The building that was one of the most feared federal prisons of the United States abandoned for a while.

But soon the Nazarene Church bought the property and started renovating the building to accommodate its congregation members, to become one of the most prosperous churches from the area.

The Nazarene Church occupied the old prison until the early 1970s when the congregation moved to another location.

From Black Jail to Samaritan Cult House

From Black Jail to Samaritan Cult House the mystery in Guthrie, Oklahoma

For many years the Black Jail building remained abandoned.

In 1991 a New Age group practitioners known as the Samaritans bought the old territorial prison.

The leader of the Samaritan Foundation, Linda Greene, signed the cult literature where she cautions believers not to talk on the telephone because vampires can gain access to them.

It referred to zombies, vampires and the Antichrist.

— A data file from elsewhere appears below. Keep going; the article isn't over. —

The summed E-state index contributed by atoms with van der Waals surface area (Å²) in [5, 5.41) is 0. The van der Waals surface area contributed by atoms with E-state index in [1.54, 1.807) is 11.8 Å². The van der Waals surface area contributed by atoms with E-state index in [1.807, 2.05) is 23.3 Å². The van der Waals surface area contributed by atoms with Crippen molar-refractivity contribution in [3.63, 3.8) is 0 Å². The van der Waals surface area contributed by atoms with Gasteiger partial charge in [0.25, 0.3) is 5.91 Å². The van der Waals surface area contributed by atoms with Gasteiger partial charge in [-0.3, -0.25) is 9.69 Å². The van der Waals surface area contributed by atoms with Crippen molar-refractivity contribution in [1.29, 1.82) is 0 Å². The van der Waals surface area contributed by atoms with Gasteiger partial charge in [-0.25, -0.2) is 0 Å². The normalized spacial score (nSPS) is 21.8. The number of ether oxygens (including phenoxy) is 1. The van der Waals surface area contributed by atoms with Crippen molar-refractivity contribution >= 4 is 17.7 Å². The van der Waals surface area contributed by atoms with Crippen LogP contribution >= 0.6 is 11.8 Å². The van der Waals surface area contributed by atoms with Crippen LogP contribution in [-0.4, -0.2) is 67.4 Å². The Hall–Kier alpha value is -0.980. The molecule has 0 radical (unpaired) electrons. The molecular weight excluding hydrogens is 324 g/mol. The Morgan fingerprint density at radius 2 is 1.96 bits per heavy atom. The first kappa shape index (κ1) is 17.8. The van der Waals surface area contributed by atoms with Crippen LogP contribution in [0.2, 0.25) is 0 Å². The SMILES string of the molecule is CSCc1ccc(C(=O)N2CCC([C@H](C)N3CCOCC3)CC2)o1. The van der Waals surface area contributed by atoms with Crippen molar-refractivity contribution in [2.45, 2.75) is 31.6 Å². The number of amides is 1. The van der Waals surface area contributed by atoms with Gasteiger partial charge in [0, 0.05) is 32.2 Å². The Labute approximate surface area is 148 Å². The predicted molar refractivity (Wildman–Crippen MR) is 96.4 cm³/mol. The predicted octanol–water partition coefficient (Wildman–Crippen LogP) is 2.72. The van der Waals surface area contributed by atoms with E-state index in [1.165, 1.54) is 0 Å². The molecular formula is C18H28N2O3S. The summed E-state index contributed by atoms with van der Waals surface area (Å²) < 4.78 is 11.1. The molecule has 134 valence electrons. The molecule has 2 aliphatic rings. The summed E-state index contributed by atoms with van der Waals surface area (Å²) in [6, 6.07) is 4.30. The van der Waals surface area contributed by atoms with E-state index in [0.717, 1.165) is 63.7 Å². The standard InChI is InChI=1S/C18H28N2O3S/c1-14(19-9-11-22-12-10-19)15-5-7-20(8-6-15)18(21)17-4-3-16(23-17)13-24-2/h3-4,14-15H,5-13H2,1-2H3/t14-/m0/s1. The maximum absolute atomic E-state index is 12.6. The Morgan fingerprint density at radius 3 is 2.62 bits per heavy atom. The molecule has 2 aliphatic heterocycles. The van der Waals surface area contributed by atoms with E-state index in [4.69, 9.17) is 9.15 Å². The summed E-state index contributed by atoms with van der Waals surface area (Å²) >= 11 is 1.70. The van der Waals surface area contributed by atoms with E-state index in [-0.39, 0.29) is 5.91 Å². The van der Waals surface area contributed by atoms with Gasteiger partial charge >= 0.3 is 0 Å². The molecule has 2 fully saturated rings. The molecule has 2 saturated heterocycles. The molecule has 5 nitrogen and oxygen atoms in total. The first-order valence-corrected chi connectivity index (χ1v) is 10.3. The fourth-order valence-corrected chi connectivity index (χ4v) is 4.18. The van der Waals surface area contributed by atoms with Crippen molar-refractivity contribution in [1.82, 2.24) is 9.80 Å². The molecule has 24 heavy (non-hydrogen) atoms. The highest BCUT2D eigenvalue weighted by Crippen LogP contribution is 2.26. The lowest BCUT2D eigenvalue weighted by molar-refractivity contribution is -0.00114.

Greene also claimed in her writings that she was the Christ because she “willingly gave her soul so that all of yours could survive.”

All that only came to public in 1993 thanks to a court parenting battle.

When a mother under the influence of the Samaritan Foundation took her two children one at the age of seven and the other four years old from Massachusetts to Guthrie, Oklahoma against the father’s consent.

The father testified in court that the mother of the children presented a change of behavior after being touch with the teaching from the Samaritan Foundation.

She would place a circular drawing under groceries because the Samaritan Foundation’s writings said the bar code, was evil. She also the same drawing under the children’s pillows.

The court ruled in favor of the father, who took his children back to Massachusetts.

By the end of the same year, Department of Human Services had condemned the Samaritan Cult House.

“There appeared to be about 14 or 15 children staying in the building,” Officer Rex Smith said about the makeshift orphanage.

The End of the Samaritan Cult House